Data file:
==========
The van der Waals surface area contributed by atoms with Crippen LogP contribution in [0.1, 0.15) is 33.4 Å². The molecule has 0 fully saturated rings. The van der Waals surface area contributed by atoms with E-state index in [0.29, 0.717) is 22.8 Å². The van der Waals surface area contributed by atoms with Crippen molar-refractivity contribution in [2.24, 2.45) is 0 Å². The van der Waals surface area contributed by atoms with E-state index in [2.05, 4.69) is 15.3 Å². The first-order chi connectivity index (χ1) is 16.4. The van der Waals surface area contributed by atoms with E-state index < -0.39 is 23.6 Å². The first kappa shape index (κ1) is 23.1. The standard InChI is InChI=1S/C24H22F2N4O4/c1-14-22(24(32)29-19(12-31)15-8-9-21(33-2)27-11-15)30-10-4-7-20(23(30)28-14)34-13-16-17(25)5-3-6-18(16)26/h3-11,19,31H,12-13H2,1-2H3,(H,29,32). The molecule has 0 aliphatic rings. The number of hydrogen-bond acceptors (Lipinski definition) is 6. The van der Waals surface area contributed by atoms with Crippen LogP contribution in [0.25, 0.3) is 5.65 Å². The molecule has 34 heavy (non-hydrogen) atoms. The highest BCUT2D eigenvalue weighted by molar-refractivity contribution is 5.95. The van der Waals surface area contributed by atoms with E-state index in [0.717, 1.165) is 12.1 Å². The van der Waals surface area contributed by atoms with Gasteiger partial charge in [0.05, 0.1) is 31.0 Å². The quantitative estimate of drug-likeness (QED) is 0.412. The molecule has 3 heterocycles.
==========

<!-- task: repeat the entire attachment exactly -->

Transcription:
The van der Waals surface area contributed by atoms with Crippen LogP contribution in [0.1, 0.15) is 33.4 Å². The molecule has 0 fully saturated rings. The van der Waals surface area contributed by atoms with E-state index in [0.29, 0.717) is 22.8 Å². The van der Waals surface area contributed by atoms with Crippen molar-refractivity contribution in [2.24, 2.45) is 0 Å². The van der Waals surface area contributed by atoms with E-state index in [2.05, 4.69) is 15.3 Å². The first-order chi connectivity index (χ1) is 16.4. The van der Waals surface area contributed by atoms with E-state index < -0.39 is 23.6 Å². The first kappa shape index (κ1) is 23.1. The standard InChI is InChI=1S/C24H22F2N4O4/c1-14-22(24(32)29-19(12-31)15-8-9-21(33-2)27-11-15)30-10-4-7-20(23(30)28-14)34-13-16-17(25)5-3-6-18(16)26/h3-11,19,31H,12-13H2,1-2H3,(H,29,32). The molecule has 0 aliphatic rings. The number of hydrogen-bond acceptors (Lipinski definition) is 6. The van der Waals surface area contributed by atoms with Crippen LogP contribution in [0.25, 0.3) is 5.65 Å². The molecule has 34 heavy (non-hydrogen) atoms. The highest BCUT2D eigenvalue weighted by molar-refractivity contribution is 5.95. The van der Waals surface area contributed by atoms with E-state index in [0.717, 1.165) is 12.1 Å². The van der Waals surface area contributed by atoms with Gasteiger partial charge in [0.05, 0.1) is 31.0 Å². The quantitative estimate of drug-likeness (QED) is 0.412. The molecule has 3 heterocycles.